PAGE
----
Note If you do not use EAP authentication on your wireless network, you can select any WEP key as the transmit key. If you use EAP authentication and you enable broadcast key rotation, you can enable WEP without entering WEP keys.
This section lists important information about access points running firmware version 11.40T.
Set Flow Control to None or Xon/Xoff When Using Terminal Emulator
The terminal emulator flow control setting for 1200 series access points (none or Xon/Xoff) differs from the flow control setting for 340 and 350 series access points and 350 series bridges (none, Xon/Xoff, or Hardware).
To use a terminal emulator to open the 1200 series access point's command-line interface (CLI), use these settings for the terminal emulator connection:
•8 data bits
•1 stop bit
•No flow control or Xon/Xoff
Cisco Discovery Protocol Re-Enabled for Individual Interfaces on Reboot
The Cisco Discovery Protocol (CDP) feature is enabled by default, and CDP is enabled for each of the access point's individual interfaces by default. However, if you disable CDP for one of the individual interfaces, the access point re-enables CDP for that interface when it reboots. If you disable CDP completely, the access point does not re-enable CDP on reboot.
This section lists open and resolved software issues in firmware version 11.40T.
Getting Bug Information on Cisco.com
If you are a registered Cisco user, you can use the Cisco TAC Software Bug Toolkit, which consists of three tools (Bug Navigator, Bug Watcher, and Search by Bug ID Number) that help you identify existing bugs (or caveats) in Cisco software products. Access the TAC Software Bug Toolkit at http://www.cisco.com/support/bugtools/.
The following caveats have not been resolved for firmware version 11.40T:
•CSCdx32469—When you set up a standby access point with LEAP enabled, the radio on the monitored access point shuts down approximately one minute after you enable hot standby. When the radio on the monitored access point shuts down, the standby access point takes over as the primary access point. Workaround: Enable static WEP or no WEP on the standby access point.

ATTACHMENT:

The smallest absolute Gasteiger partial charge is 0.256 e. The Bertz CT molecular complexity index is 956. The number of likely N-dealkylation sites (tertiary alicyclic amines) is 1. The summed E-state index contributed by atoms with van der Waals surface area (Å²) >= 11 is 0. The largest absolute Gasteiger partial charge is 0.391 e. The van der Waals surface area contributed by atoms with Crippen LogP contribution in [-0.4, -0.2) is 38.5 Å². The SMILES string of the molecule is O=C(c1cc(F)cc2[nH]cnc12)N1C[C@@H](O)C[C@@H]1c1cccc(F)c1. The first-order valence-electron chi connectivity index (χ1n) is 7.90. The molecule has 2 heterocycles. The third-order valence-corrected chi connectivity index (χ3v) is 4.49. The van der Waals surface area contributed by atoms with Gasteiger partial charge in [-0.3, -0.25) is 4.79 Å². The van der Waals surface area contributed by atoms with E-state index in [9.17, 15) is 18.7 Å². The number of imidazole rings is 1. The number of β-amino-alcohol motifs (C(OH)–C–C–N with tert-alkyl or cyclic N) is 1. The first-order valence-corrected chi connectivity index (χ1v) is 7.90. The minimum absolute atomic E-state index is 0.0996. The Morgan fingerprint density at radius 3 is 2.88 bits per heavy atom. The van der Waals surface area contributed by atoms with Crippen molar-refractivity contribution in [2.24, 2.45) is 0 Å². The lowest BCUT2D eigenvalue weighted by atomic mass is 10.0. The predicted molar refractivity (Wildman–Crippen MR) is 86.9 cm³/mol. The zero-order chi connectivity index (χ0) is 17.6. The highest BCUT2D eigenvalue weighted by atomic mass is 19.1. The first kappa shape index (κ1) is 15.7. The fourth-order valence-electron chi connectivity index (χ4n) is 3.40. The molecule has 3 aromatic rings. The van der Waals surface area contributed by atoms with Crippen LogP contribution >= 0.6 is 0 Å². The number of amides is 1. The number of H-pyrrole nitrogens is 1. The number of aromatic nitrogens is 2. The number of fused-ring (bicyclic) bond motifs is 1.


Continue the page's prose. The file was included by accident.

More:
•CSCdx32480—When you set up a repeater access point for LEAP authentication, you must enter the authentication server's IP address, not its DNS name, in the Server Name/IP entry field on the Authenticator Configuration page. If you use the server's DNS name, client devices cannot authenticate.
•CSCdx32506—Association Table pages on 340 and 350 series access points do not display a device type for 1200 series access points. However, the Association Table pages do include entries for 1200 series access points in the Name, IP Addr/Name, Mac Addr and State fields.
•CSCdw36550—With all data rates enabled, the access point's Linktest feature sends all test packets at the highest available data rate. As attenuation increases (signal strength decreases), the access point does not send test packets at lower data rates as it should.
•CSCdw41286—Navigating from one screen to another in the CLI might reboot the access point. Workaround: If the access point reboots unexpectedly, use the web-browser interface to configure the unit.
•CSCdw42125—The access point might attempt to send MAC authentication requests to the server before the network is ready. The access points and associated client devices authenticate after a delay.
•CSCdw53237—When you change the access point's role in radio network from repeater to root, the link from the access point to the previous root device remains active. Workaround: Reboot the access point after changing its role from repeater to root.
•CSCdw64319—When you enter the SNMP command sysObjectID, the access point is identified as ciscoCAP350 rather than ciscoAIRAP1200.
•CSCdw81244—The AP Radio Advanced page contains a setting called Use Symbol Extensions. This setting has no function; access point behavior does not change when you enable it.
•CSCdw83703—The access point sometimes reports this error when LEAP-enabled workgroup bridges are associated:Could not allocate mBlk from netPool 0x00d0a5a8!
You can ignore these messages.
For the most up-to-date, detailed troubleshooting information, refer to the Cisco TAC website at http://www.cisco.com/tac. Select Wireless LAN under Top Issues.
Use the following documents with this document:
•Quick Start Guide: Cisco Aironet 1200 Series Access Points
•Quick Start Guide: 1200 Series Access Point 2.4-GHz Radio Installation Instructions
•Cisco Aironet 1200 Series Access Point Hardware Installation Guide
•Cisco Aironet 1200 Series Access Point Software Configuration Guide